This pastry chef leans on her STEM background to design impossible-looking desserts.
Dinara Kasko makes cakes. Absolutely stunning cakes.
They're modern, bold, and structural, with decadent shapes and surprising flavors. They're also designed using algorithms and mathematical principles.
All photos via Dinara Kasko, used with permission.
Kasko, 28, trained for years as an architect and designer in Ukraine and enjoyed her craft but wanted to try something new.
Instead of designing the next great skyline, she attended pastry school with a focus on patisserie (think pastries and sweets as opposed to bread or candies). Kasko combined her skills as an architect with her new medium — sugar — and didn't look back.
But with her architectural chops, Kasko doesn't stick to traditional bundt or tube pans. Instead, she designs and prints her own molds with a 3D printer.
Using her background in math and design principles, along with specialty software, Kasko invents her own one-of-a kind pans.
"Generally speaking, this educational background has influenced my taste and style," Kasko says in an interview via e-mail. "Besides, it has taught me the right proportions, how to design and create beautiful objects of the right proportion."
New desserts start on the computer, where molds are designed and perfected with specialty software.
Then the molds are printed layer by layer with a 3D printer.
Kasko then considers the look and feel of the mold to decide what flavors and consistencies fit best. While any flavor of sponge will do, Kasko challenges herself to make her flavors as unique as her designs.
"As for the basic recipes that go with my moulds, I am trying to make them off-the-beaten track with nice textures," she writes. "Also, the form and what is inside of the cake should be well-combined. If it’s the 'Block' mould, then the cake is dense inside. If it is 'Cloud,' then it has a very smooth texture and so on."
In addition to her background in architecture, Kasko is inspired by contemporary art.
She's traveling to an exhibition on Dutch art in the coming weeks where she'll participate as a speaker and connect with other artists, though few will be working in chocolate and butter.
With desserts that dazzle the eye and the tastebuds, Kasko's food pushes the limits of art and physics. Here are a few of her amazing sweets.
1. This eye-popping dessert is a cheesecake with goat cheese and cranberries housed in thin chocolate rings.
Kasko had to carefully piece the rings together to ensure they could support the cheesecake without breaking.
2. That's not concrete, it's cake! Kasko contrasted a hard-looking, geometric exterior with soft sponge cake.
3. Kasko worked with parametric designer Andrej Pavlov to create this almost rock-like mold using the mathematical principle of a Voronoi diagram.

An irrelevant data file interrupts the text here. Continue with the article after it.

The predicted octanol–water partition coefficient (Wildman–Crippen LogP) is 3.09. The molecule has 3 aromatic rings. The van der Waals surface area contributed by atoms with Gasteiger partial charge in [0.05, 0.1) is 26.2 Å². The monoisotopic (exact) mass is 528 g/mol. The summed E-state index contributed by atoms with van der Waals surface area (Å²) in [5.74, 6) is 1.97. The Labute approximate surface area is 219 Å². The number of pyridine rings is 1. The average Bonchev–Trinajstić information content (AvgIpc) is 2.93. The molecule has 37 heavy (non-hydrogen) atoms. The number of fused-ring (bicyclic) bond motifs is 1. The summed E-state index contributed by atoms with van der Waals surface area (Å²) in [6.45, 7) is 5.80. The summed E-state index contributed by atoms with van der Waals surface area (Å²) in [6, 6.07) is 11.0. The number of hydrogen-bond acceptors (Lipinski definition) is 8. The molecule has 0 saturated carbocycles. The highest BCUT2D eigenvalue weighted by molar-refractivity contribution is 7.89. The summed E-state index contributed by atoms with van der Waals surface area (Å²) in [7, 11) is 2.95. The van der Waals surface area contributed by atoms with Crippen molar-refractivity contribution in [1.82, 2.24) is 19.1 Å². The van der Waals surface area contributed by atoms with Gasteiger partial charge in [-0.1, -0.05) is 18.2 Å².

For those of you who aren't math majors, according to some helpful lecture slides from that's the "subdivision of the plane where the faces correspond to the regions where one site is closest." Note: Most Voronoi diagrams aren't stuffed with chocolate mousse.
4. Inspired by the work of Matt Shlian, this dessert is actually 81 individual, unique cakes designed with an algorithm to form a single composition.
And yes, that's delicious ruby chocolate.
5. Kasko leaned heavily on her architecture background for this nearly topographic piece, using the triangulation principle to make an edible construction with a lime-basil flavor.
6. This cherry cake came to life after Kasko played around with placing objects in a confined space.
She started with simple spheres, then switched some to cherries for a more natural look.
The inside is chocolate sponge cake with a crispy layer, cherry confit, and chocolate mousse.
Kasko's work is a beautiful reminder that STEM careers and capabilities aren't limited to the classroom, laboratory, or office.
When Kasko didn't find her niche, she quite literally created her own. By making STEM classes, tools, and software more accessible in schools, community centers, and libraries, we plant the seeds of innovation and ingenuity in the next generation.
English⬇️ Мой первый пряничный домик "Tod's" специально для конкурса "Печенье объединяет" от @maria.leonova где я в роли судьи! Делаем пряничный домик, чем оригинальнее, тем интереснее. Для примера я выбрала один из моих любимых архитектурных объектов, построенный в 2004г в Токио - бутик итальянского дома моды Tod's. Выпекала обычное пряничное тесто. Затем сточила края теркой и залила щели растопленным крашеным изомальтом. Отличная возможность просто сделать пряничный домик для себя и семьи на праздники ☺️ Вы можете сделать любой домик - стандартный или нет, по желанию. Судьи проекта: Cinzia Bolognezi @cuordicarciofo, Anna Rastorgueva @anna.rastorgueva ❗️Все подробности по участию, призам и правилам у @maria.leonova ❗️ Вопросы по заданию пишем в комментариях у @maria.leonova под анонсом. . It's my first gingerbread house "Tod's" for the first international cookies competition - COOKIES UNITE. For the competition my inspiration was an amazing Tod's building, located in Tokyo, that is wrapped in a skin of criss-crossed concrete braces and glass that mimics the trees lining the street. I'll be a mentor in the next stage: Gingerbread house! You have to do some creative and nice gingerbread house. The more creative, the better. ❗️All rules, tasks, information about prizes you can find at @maria.leonova❗️ Mentors in other categories: Cinzia Bolognezi @cuordicarciofo Anna Rastorgueva @anna.rastorgueva #okmycake #pastryinspiration #chocolatejewels #pastryart #cake #kharkov #харьков #chefsofinstagram #gastroart #art #pastryart #dinarakasko #chefstalk #pastry #chefs #geometry #instadessert #foodcreation #foodartchefs #foodporn #beautifulcuisine #callebaut #photoart#cookies_unite_dinara#gingerbreadhouse#tods#tokyo#architectura
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And there's nothing sweeter than that.